Blood pressure tends to increase with age, ultimately producing clinical hypertension in a sizable fraction of the population. This is driven by the progressive stiffening of blood vessels, which breaks the finely tuned feedback system that reacts to and controls blood pressure. Stiffening of blood vessels is in turn caused by factors such as calcification and inflammation resulting from cellular senescence, as well as cross-linking in the extracellular matrix that degrades tissue elasticity, and dysfunction of the muscle tissue that controls contraction and dilation of blood vessels. Control of blood pressure is considered highly important in modern medicine, and raised blood pressure is one of the most important factors determining risk of cardiovascular disease and mortality.
Given the justifiable focus on high blood pressure and its consequences, it is interesting to note that there is evidence for blood pressure in the population at large to peak and then drop in later life. As the paper here notes, the simple hypotheses for this phenomenon, such as that people with high blood pressure tend to die at a greater rate before reaching older ages, don't in fact explain enough of the phenomenon. My first guess at a mechanism was weight loss in later life due to frailty and pre-clinical levels of age-related disease, but that also doesn't seem to be enough to explain all of the effect.
A second guess might involve the effects of age-related muscle loss, sarcopenia, on the strength of the heart. This is something that doesn't appear to be all that well studied in older individuals without heart disease, and isn't commented on in the paper here. Unfortunately it isn't a straightforward relationship, given all of the ongoing changes in the cardiovascular system; older patients with either healthy hearts or hearts weakened by heart failure can exhibit higher blood pressure, lower blood pressure, or anything in between depending on their specific circumstances.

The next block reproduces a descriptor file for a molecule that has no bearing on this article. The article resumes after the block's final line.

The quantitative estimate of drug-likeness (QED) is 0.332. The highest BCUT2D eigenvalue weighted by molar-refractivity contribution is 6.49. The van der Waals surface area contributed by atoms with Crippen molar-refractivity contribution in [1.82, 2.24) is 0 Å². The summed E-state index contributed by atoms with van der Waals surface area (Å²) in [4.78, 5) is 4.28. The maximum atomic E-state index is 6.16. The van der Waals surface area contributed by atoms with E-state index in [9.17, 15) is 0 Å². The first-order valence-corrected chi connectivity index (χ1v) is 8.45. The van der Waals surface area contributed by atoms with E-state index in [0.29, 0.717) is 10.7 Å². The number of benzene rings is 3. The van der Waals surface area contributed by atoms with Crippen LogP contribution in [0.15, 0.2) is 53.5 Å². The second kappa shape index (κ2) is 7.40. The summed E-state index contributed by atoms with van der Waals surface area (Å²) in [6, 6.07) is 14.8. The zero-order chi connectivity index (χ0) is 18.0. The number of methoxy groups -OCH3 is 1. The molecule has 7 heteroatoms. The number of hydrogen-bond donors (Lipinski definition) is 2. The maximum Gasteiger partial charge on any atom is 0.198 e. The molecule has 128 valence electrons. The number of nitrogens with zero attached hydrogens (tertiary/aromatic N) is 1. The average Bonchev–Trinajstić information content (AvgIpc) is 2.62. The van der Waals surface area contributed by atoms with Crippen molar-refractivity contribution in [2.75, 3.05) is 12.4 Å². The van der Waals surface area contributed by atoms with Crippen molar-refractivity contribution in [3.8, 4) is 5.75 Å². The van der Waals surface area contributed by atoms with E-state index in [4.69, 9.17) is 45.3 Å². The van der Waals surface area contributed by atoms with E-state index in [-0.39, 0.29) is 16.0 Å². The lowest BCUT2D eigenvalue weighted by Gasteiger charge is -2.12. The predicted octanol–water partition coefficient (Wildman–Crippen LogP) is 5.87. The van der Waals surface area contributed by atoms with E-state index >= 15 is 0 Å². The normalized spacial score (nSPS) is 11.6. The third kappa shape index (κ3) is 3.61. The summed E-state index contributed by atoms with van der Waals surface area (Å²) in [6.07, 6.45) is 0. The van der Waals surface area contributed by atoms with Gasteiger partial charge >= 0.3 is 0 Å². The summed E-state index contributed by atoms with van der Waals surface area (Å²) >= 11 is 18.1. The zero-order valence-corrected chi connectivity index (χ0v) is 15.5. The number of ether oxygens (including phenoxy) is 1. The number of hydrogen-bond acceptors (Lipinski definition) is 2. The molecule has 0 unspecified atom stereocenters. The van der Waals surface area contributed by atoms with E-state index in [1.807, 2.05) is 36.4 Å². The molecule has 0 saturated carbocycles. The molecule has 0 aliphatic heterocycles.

Researchers looked at the electronic medical records of 46,634 British citizens who had died at age 60 or older. The large sample size included people who were healthy as well as those who had conditions such as heart disease or dementia. They found blood pressure declines were steepest in patients with dementia, heart failure, late-in-life weight loss, and those who had high blood pressure to begin with. But long-term declines also occurred without the presence of any of these diagnoses.
Doctors have long known that in the average person, blood pressure rises from childhood to middle age. But normal blood pressure in the elderly has been less certain. Some studies have indicated that blood pressure might drop in older patients and treatment for hypertension has been hypothesized as explaining late-life lower blood pressures. But this study found blood pressure declines were also present in those without hypertension diagnoses or anti-hypertension medication prescriptions. Further, the evidence was clear that the declines were not due simply to the early deaths of people with high blood pressure.